Bank of Canada's blockchain tests spotlight challenges

TORONTO (Reuters) - The Bank of Canada’s early experiment on a blockchain-based payment system highlights challenges such as cost-efficiency and data privacy, according to an article by a senior bank official published on Friday.

A man is reflected in a window while walking past the Bank of Canada office in Ottawa, Ontario, Canada, May 25, 2016. REUTERS/Chris Wattie

“The experiment will be ongoing until later this spring, but already it has taught us a lot about how the technology would have to improve to win a horse race with our current Large Value Transfer System (LVTS),” senior deputy governor Carolyn Wilkins wrote in an article published on

LVTS is the Canadian system for electronic wire transfers of large sums of money.

Known as “Project Jasper,” the blockchain experiment launched last year is a joint initiative between Canada’s central bank, Payments Canada and R3, a consortium of the world’s largest financial institutions, including Canada’s biggest banks.

Originally used to underpin digital currencies like bitcoin, blockchain is a distributed record of data or transactions, maintained by a network of computers without the need for approval from a central authority.

Banks and other large financial institutions have been ramping up efforts to develop blockchain-based technology to run some of their most burdensome back-office processes, such as the clearing and settlement of securities.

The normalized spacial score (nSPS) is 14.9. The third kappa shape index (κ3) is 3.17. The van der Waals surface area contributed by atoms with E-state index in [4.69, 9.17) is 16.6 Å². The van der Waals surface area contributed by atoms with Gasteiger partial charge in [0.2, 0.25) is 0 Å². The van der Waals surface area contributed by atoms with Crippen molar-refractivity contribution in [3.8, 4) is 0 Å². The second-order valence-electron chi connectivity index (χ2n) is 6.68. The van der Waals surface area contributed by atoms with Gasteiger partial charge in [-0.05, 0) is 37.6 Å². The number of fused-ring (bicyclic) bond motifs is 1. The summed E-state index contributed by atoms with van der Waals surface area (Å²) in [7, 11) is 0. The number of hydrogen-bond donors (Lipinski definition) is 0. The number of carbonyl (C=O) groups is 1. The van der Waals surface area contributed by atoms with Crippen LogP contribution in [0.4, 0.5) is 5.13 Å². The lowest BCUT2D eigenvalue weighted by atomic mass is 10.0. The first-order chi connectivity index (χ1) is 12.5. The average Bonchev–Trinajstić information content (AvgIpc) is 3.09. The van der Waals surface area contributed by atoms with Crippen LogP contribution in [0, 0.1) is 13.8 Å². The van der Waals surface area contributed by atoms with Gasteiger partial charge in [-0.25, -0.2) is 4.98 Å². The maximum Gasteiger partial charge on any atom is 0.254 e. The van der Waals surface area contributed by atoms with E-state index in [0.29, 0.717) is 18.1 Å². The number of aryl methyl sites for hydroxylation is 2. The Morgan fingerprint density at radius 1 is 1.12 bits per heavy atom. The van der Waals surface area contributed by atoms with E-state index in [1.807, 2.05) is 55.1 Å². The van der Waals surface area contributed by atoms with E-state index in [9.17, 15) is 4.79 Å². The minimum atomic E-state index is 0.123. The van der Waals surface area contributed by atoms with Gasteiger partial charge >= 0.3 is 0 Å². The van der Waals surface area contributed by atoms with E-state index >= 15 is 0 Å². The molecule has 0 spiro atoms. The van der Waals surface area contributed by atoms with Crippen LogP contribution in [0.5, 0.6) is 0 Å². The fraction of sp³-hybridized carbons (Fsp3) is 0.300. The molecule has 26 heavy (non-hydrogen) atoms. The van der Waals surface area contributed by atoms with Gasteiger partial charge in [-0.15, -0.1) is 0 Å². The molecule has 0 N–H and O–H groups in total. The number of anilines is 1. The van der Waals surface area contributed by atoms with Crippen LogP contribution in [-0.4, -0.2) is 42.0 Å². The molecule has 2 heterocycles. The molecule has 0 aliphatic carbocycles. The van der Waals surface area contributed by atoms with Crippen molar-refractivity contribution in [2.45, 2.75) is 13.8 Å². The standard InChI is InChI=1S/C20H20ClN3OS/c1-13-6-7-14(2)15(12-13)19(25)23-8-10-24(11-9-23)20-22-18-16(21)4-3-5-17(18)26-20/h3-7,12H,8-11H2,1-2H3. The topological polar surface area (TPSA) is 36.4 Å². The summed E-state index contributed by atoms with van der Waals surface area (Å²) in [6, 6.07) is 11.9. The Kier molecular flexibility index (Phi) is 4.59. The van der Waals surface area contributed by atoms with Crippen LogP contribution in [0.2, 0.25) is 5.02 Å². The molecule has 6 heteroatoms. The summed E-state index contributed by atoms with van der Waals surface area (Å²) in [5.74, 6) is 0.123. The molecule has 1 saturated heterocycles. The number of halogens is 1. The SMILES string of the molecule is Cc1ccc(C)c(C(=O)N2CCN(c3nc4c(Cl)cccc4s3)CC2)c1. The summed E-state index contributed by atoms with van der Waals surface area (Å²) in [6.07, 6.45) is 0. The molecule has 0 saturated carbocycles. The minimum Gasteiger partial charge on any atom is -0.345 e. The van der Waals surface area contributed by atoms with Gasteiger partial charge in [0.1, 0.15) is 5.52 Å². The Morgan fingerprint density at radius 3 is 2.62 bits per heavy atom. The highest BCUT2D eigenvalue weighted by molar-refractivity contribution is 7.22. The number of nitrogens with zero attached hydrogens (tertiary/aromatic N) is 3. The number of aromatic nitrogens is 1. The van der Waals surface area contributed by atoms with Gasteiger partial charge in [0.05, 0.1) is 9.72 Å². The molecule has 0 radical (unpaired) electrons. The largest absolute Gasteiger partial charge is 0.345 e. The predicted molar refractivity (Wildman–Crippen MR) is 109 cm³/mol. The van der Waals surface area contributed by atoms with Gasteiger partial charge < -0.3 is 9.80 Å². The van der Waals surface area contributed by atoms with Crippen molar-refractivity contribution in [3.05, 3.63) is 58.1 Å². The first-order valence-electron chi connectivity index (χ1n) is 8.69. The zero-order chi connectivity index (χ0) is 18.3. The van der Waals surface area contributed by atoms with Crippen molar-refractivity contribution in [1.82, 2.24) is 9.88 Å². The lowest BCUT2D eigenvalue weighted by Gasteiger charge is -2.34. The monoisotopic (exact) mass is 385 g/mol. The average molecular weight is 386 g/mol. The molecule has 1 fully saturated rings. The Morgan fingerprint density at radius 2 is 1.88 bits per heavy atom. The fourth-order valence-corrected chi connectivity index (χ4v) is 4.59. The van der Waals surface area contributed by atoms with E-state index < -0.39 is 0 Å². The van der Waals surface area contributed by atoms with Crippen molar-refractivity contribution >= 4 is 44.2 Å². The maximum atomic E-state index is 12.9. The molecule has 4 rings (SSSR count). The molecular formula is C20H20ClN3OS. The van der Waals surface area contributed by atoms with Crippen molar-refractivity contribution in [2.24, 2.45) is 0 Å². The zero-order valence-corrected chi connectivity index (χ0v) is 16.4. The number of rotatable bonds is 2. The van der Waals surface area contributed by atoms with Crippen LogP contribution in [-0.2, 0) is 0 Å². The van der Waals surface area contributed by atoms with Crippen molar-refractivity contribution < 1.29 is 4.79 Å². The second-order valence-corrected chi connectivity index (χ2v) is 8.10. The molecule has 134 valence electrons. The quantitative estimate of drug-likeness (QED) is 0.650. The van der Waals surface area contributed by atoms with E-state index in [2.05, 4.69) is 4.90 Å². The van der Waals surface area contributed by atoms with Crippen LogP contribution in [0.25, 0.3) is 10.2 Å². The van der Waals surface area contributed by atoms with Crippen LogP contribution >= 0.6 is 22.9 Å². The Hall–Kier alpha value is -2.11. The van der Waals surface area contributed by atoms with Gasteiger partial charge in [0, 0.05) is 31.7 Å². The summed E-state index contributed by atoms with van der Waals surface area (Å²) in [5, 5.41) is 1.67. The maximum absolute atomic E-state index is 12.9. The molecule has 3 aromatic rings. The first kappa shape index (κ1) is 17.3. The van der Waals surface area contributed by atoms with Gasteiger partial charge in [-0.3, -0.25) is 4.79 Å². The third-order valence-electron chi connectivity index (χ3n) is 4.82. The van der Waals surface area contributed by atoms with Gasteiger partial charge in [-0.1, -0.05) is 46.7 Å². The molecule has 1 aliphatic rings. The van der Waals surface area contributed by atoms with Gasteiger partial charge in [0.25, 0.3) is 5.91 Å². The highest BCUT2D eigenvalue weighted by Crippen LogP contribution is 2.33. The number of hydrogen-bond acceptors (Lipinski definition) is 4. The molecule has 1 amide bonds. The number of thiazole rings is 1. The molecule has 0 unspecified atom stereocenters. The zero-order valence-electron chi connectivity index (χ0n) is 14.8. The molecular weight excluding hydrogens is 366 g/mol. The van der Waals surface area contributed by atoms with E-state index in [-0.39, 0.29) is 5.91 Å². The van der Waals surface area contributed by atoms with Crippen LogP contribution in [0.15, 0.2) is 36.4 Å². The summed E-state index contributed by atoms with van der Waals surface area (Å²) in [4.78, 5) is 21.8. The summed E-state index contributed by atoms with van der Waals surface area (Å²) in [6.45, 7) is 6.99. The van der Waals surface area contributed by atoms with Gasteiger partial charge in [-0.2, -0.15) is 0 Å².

Wilkins said the experiment shows cost-savings are unlikely to come directly from the core system itself, but rather through reducing the need for data reconciliation.

While the shared, or “decentralized,” nature of distributed ledger technology may cut security risks, core payment systems used by financial institutions still require “a substantial amount of centralization,” she wrote.

A Bank of Canada spokesman said in an email that public blockchains share too much information and do not meet the requirements for the bank’s core payment systems.

Private blockchains, which are favoured by banks over public ones, have a central authority, or designated administrators who manage the network under agreed terms.

Wilkins said the group was looking at a new prototype of the platform to try to address further aspects of a blockchain-based payment system, such as how to verify transactions by members of the system and balancing that with how much information participants are comfortable with sharing.

The Bank of Canada declined to elaborate on other issues mentioned in article, such as cybersecurity, legal issues and data privacy.

Reporting by Solarina Ho; Editing by Leslie Adler